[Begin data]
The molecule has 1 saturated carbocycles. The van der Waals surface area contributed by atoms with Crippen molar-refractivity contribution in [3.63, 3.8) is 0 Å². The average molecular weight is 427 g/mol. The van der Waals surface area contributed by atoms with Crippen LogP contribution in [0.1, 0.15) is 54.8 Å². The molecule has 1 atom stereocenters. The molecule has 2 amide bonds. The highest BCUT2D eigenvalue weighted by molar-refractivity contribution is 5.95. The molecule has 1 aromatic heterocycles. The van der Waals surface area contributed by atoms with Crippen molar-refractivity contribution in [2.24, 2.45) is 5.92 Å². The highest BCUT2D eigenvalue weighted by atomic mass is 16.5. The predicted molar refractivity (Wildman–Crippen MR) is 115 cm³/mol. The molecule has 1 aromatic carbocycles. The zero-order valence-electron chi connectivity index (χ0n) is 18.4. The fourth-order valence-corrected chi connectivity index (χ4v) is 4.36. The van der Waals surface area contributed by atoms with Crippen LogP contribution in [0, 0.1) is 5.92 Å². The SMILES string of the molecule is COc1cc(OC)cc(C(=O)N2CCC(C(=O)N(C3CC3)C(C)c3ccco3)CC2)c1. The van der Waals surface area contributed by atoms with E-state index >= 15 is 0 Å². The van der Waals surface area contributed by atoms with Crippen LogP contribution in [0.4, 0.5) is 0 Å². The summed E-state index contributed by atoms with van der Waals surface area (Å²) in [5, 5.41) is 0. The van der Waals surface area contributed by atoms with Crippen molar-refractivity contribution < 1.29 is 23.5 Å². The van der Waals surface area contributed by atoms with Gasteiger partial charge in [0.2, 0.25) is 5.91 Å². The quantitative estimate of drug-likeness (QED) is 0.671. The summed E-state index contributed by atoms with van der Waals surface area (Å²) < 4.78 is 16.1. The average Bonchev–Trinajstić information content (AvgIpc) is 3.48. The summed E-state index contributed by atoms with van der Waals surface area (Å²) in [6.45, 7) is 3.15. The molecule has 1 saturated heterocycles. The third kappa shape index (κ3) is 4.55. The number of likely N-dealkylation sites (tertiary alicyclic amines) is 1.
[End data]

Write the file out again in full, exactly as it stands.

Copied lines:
The molecule has 1 saturated carbocycles. The van der Waals surface area contributed by atoms with Crippen molar-refractivity contribution in [3.63, 3.8) is 0 Å². The average molecular weight is 427 g/mol. The van der Waals surface area contributed by atoms with Crippen LogP contribution in [0.1, 0.15) is 54.8 Å². The molecule has 1 atom stereocenters. The molecule has 2 amide bonds. The highest BCUT2D eigenvalue weighted by molar-refractivity contribution is 5.95. The molecule has 1 aromatic heterocycles. The van der Waals surface area contributed by atoms with Crippen molar-refractivity contribution in [2.24, 2.45) is 5.92 Å². The highest BCUT2D eigenvalue weighted by atomic mass is 16.5. The predicted molar refractivity (Wildman–Crippen MR) is 115 cm³/mol. The molecule has 1 aromatic carbocycles. The zero-order valence-electron chi connectivity index (χ0n) is 18.4. The fourth-order valence-corrected chi connectivity index (χ4v) is 4.36. The van der Waals surface area contributed by atoms with Crippen LogP contribution in [0, 0.1) is 5.92 Å². The SMILES string of the molecule is COc1cc(OC)cc(C(=O)N2CCC(C(=O)N(C3CC3)C(C)c3ccco3)CC2)c1. The van der Waals surface area contributed by atoms with E-state index >= 15 is 0 Å². The van der Waals surface area contributed by atoms with Crippen LogP contribution in [0.4, 0.5) is 0 Å². The summed E-state index contributed by atoms with van der Waals surface area (Å²) in [5, 5.41) is 0. The van der Waals surface area contributed by atoms with Crippen molar-refractivity contribution < 1.29 is 23.5 Å². The van der Waals surface area contributed by atoms with Gasteiger partial charge in [0.2, 0.25) is 5.91 Å². The quantitative estimate of drug-likeness (QED) is 0.671. The summed E-state index contributed by atoms with van der Waals surface area (Å²) < 4.78 is 16.1. The average Bonchev–Trinajstić information content (AvgIpc) is 3.48. The summed E-state index contributed by atoms with van der Waals surface area (Å²) in [6.45, 7) is 3.15. The molecule has 1 saturated heterocycles. The third kappa shape index (κ3) is 4.55. The number of likely N-dealkylation sites (tertiary alicyclic amines) is 1.